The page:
Savannah River National Laboratory gives STEM students a look at careers in nuclear safeguards

April 4, 2018

Engineering students from the University of South Carolina learn about national security and nuclear nonproliferation through hands-on activities and tours 

AIKEN, S.C. (April 4, 2018) – Savannah River National Laboratory (SRNL) hosted 10 undergraduate and graduate students from the University of South Carolina for a two-day workshop to introduce them to nuclear safeguards. 

“Safeguards” has a specific and important meaning in the international nuclear community. They are measures to ensure that nuclear technology and materials are used only for peaceful purposes. As a key nuclear nonproliferation strategy for national security, safeguards are used to deter nuclear misuse through detection and monitoring. 

The workshop gave the students a comprehensive view of nuclear safeguards and their role in national security. They learned about the complexity and challenges of the field – and the opportunities available at SRNL. 

“The goal of the workshop was to get the students exposed to the field of nuclear safeguards and get them interested in safeguards careers,” said Catherine Mussi, Engineer, SRNL Global Security Section and lead for the workshop. “The hope is that many of these students will go on to become the next generation of safeguards professionals.” 

The workshop included tours of the Savannah River Site’s H Canyon as well as SRNL’s F Area Labs and Mobile Plutonium Facility, with a focus on safeguards. The workshop also included hands-on activity and lectures presented by subject matter experts. 

For the hands-on activity, students had to “dress out,” or wear proper personal protective equipment, to work in gloveboxes with simulated nuclear materials. They also conducted a material balance, a procedure that measures the amount of nuclear materials at the beginning and ending of work to make sure they are equivalent. A material balance ensures that no nuclear materials are diverted during handling.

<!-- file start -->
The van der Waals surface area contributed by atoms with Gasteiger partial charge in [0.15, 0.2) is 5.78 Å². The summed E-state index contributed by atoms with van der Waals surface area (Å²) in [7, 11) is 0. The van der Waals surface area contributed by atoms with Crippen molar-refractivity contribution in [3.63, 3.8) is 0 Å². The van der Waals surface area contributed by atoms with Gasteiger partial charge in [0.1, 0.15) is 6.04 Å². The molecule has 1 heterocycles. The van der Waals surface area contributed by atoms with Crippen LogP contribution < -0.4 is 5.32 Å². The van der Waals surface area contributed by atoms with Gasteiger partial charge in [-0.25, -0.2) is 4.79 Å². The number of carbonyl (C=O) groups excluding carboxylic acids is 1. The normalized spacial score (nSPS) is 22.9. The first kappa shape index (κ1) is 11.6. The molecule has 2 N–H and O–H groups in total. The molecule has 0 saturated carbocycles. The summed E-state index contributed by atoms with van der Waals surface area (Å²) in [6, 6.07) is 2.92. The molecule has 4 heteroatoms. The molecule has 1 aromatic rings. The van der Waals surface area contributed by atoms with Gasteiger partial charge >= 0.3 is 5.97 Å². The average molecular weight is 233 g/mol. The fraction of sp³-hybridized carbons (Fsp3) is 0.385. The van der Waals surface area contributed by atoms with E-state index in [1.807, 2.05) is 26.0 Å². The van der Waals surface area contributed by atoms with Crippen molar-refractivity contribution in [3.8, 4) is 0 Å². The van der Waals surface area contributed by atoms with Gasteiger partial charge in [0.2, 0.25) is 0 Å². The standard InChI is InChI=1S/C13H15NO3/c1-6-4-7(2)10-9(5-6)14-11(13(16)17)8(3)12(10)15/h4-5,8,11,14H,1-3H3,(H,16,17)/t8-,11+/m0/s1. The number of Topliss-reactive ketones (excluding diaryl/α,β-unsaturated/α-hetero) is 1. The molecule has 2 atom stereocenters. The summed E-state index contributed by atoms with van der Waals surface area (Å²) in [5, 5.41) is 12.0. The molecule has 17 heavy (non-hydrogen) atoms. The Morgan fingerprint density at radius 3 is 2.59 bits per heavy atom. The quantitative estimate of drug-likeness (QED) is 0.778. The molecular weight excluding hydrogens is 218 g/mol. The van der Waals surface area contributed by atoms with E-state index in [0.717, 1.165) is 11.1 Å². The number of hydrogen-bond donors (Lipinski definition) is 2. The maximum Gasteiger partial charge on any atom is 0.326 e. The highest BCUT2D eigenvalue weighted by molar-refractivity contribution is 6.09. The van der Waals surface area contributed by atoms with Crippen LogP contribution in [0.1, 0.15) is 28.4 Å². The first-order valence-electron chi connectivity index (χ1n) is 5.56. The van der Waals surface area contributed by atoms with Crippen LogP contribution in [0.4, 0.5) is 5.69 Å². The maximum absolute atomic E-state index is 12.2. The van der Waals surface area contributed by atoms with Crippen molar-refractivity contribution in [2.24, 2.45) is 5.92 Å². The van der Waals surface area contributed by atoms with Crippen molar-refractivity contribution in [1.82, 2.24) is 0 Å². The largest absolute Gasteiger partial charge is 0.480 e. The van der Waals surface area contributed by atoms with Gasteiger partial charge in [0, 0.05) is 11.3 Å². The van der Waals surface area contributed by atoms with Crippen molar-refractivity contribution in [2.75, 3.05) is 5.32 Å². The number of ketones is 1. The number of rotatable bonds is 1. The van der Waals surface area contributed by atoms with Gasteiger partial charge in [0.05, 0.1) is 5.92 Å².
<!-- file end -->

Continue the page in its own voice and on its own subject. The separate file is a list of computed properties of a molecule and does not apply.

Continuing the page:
“This tour has inspired my interest in nuclear energy,” said sophomore Megan Dawson, a Civil and Environmental Engineering major. “I learned a lot about nuclear energy. I never knew the process or the safety that went into the handling of nuclear materials. I learned the importance of safety in everything you do at the facility.” 

Ron Seabrooks, a Senior Engineering and Technical Support Specialist with 30-years of experience at SRNL and a workshop presenter, said, “I didn’t choose this profession, it chose me. Passing along my knowledge as an experienced glovebox user is vital for our future and generations to come.” 

Holly Watson, Interim Lead of Nuclear Material Control and Accountability for H-Area Operations for Savannah River Nuclear Solutions (SRNS), also presented at the workshop. “Safeguarding nuclear material is critical to our nation, requiring creative solutions to remain effective,” she said. “I enjoy educating the next generation workforce about prospective careers in safeguards.” 

The workshop was sponsored by the U.S. Department of Energy’s National Nuclear Security Administration’s Office of International Nuclear Safeguards (NA-241), Human Capital Development Subprogram. 

SRNL will host engineering students from Clemson University for another safeguards workshop later this year. 

Savannah River National Laboratory is a multi-program national laboratory for the U.S. Department of Energy Office of Environmental Management. SRNL puts science to work providing practical, cost-effective solutions for the nation’s environmental, nuclear security, energy and manufacturing challenges.

Workshop participants: (Standing L to R) Dennis Miller, Zachary Steckmann, Holly Watson (SRNS), Jack Hannum, Matthew Shalloo, Richard Marini, Alexander Grant, Thomas Martin (Kneeling L to R) Calen Raulerson, Travis Knight, Tashiema Wilson, Megan Dawson, Cathy Mussi (SRNL) 

Matthew Shalloo, Nuclear Engineering Graduate student, verifies the serial number on a Tamper Indicating Device he will apply to a can of simulated nuclear material 

SRNL Senior Engineering & Technical Support Specialist Ron Seabrooks explains the heat-sealing method used to remove material from the glove bag and the importance of keeping the area outside the glove bag free of contamination.

Holly Watson, Interim Lead of Nuclear Material Control and Accountability for H-Area Operations for SRNS, explains the safe handling of material and inventory differences, while allowing students to examine a screw-lid can used to package plutonium

During the SRNL Nuclear Safeguards Workshop, students learned how to create an effective seal for bag-out operations, a crucial step in preventing airborne particulates.


Media contact: SRNL Media Relations